How a klutz like me saved $$$ doing DIY repairs

Screwdrivers make me nervous. Not the cocktails, the tools.

Fixing things is generally not in my wheelhouse. I'm more talented at breaking things.

However, even a klutz like me can learn do-it-yourself home repairs that save a lot of money.

Screwdriver DIY
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Websites like, Lifehacker and ElectronicsNMore provide step-by-step help in fixing everything from a broken microwave to replacing the motherboard on your computer. In fact, search for just about any basic repair on YouTube, and you'll discover a how-to video. Need to replace spark plugs in your Toyota? Which model? Which year? A 1996 Camry? Tacoma? It's all out there.

Here are three DIY repairs I did on my own. Completing these tasks successfully not only saved me money; they boosted my confidence. However, I didn't tell my husband until after the fact because he would have had a coronary.

The washing machine

The washer wasn't draining like it used to. Going to, I went through the various suggested steps: climbing over to disconnect the hose to check for obstructions, and I also removed the cover to the drain pump.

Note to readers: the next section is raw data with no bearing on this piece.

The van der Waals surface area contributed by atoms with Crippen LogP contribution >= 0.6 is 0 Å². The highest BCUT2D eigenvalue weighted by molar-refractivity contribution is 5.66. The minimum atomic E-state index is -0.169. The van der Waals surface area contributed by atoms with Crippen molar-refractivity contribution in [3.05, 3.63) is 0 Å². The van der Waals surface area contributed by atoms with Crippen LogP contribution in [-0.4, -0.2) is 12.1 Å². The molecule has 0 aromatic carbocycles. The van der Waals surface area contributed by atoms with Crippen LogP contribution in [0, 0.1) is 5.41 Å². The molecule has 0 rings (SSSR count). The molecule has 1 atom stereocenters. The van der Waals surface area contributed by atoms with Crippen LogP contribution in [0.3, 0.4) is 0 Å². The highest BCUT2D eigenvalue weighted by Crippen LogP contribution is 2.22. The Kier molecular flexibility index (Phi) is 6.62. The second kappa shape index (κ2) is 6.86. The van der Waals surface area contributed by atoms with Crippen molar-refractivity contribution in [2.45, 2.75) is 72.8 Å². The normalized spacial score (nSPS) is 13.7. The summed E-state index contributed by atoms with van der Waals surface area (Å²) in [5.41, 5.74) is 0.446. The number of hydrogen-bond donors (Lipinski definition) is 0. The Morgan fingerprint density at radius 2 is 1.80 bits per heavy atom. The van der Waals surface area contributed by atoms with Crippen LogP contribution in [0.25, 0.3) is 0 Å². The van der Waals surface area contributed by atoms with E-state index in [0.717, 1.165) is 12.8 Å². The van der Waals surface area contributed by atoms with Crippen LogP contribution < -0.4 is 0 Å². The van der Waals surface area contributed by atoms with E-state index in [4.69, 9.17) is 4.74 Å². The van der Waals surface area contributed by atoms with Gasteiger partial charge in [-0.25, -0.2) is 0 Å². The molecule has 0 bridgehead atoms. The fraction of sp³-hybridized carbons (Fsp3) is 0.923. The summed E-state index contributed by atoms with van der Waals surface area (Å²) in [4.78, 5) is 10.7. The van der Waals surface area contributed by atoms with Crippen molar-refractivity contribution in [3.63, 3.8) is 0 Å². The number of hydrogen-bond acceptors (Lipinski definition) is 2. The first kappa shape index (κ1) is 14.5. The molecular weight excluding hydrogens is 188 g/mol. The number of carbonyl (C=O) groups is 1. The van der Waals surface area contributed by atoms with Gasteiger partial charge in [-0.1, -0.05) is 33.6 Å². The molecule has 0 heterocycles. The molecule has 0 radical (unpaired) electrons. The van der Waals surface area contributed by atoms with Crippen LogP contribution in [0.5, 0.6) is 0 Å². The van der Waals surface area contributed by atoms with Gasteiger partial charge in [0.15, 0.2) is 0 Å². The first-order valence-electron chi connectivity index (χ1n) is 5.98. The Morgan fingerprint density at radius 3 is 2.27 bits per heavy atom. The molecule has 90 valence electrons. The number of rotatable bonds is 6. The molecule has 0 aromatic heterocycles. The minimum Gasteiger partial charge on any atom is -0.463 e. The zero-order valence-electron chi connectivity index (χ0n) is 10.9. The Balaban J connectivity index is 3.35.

Stinky water poured out, and when I looked inside, I fished out a sock. Why is it always a sock? Problem solved, and I saved $100 to $200 by not calling a repairman.

The computer

My desktop doesn't have as much memory as I'd like. Am I supposed to delete large files? How would I know? I can barely figure out how to turn something into a PDF attachment. However, someone suggested I swap out the RAM for something with more gigabytes. Paying someone to do this could cost $150, but I decided to consult YouTube instead. I searched for "How to add memory to your desktop," and several options popped up. I chose one by Tampatec, then I borrowed an antistatic wristband from a friend and went to work. I managed to replace the RAM, turn on the computer, and, voila! Gosh, a day earlier I didn't even know where to buy RAM, what an antistatic wristband was, what the inside of my computer looked like. Maybe I should start to learn coding. ...

The car

This is the one I REALLY did not tell my husband about before doing on my own, because I was terrified I'd screw everything up. My idea of DIY maintenance is putting air in the tires, and even that raises my blood pressure. Lifehacker understands me, and it has provided how-to instructions for basic car repairs and maintenance. It even walks you through a tune-up, which can save you hundreds of dollars. Using those tips (and, yes, several more YouTube videos), I managed to replace the air filter on my Toyota Corolla. Woo-hoo! I also checked the spark plugs, and I was going to take a look at the distributor cap, but I couldn't find it. I looked in the car manual for information and came up empty. I checked online. Ditto. Finally, I called the local dealership parts department.

You probably know what I didn't. There is no distributor cap in this car. One less thing to learn. One less thing to fix. One less thing to give my husband a heart attack.